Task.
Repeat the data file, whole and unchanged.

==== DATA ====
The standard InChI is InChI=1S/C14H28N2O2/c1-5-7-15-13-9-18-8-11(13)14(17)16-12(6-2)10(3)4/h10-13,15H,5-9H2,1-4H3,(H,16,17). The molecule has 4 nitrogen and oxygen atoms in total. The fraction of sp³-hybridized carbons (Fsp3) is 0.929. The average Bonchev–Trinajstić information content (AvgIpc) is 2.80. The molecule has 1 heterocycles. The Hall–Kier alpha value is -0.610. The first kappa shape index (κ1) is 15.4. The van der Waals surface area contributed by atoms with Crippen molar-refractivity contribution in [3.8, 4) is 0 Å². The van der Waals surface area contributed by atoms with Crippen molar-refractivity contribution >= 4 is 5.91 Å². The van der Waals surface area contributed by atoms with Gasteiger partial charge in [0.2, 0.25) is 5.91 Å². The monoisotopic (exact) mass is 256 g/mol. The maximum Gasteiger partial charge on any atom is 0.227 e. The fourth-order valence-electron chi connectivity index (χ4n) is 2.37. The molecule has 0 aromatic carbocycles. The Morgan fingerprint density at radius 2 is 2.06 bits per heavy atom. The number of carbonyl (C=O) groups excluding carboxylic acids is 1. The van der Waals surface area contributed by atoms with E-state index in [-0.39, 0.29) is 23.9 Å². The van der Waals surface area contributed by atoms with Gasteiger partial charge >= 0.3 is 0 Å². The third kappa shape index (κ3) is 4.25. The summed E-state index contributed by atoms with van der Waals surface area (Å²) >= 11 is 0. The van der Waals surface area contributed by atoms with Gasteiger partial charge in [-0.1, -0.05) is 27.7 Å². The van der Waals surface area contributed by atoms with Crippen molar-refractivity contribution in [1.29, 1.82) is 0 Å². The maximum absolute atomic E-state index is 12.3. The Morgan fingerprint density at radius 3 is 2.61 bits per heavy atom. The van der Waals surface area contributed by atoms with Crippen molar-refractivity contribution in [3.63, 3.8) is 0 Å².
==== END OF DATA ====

The standard InChI is InChI=1S/C14H28N2O2/c1-5-7-15-13-9-18-8-11(13)14(17)16-12(6-2)10(3)4/h10-13,15H,5-9H2,1-4H3,(H,16,17). The molecule has 4 nitrogen and oxygen atoms in total. The fraction of sp³-hybridized carbons (Fsp3) is 0.929. The average Bonchev–Trinajstić information content (AvgIpc) is 2.80. The molecule has 1 heterocycles. The Hall–Kier alpha value is -0.610. The first kappa shape index (κ1) is 15.4. The van der Waals surface area contributed by atoms with Crippen molar-refractivity contribution in [3.8, 4) is 0 Å². The van der Waals surface area contributed by atoms with Crippen molar-refractivity contribution >= 4 is 5.91 Å². The van der Waals surface area contributed by atoms with Gasteiger partial charge in [0.2, 0.25) is 5.91 Å². The monoisotopic (exact) mass is 256 g/mol. The maximum Gasteiger partial charge on any atom is 0.227 e. The fourth-order valence-electron chi connectivity index (χ4n) is 2.37. The molecule has 0 aromatic carbocycles. The Morgan fingerprint density at radius 2 is 2.06 bits per heavy atom. The number of carbonyl (C=O) groups excluding carboxylic acids is 1. The van der Waals surface area contributed by atoms with E-state index in [-0.39, 0.29) is 23.9 Å². The van der Waals surface area contributed by atoms with Gasteiger partial charge >= 0.3 is 0 Å². The third kappa shape index (κ3) is 4.25. The summed E-state index contributed by atoms with van der Waals surface area (Å²) >= 11 is 0. The van der Waals surface area contributed by atoms with Gasteiger partial charge in [-0.1, -0.05) is 27.7 Å². The van der Waals surface area contributed by atoms with Crippen molar-refractivity contribution in [1.29, 1.82) is 0 Å². The maximum absolute atomic E-state index is 12.3. The Morgan fingerprint density at radius 3 is 2.61 bits per heavy atom. The van der Waals surface area contributed by atoms with Crippen molar-refractivity contribution in [3.63, 3.8) is 0 Å².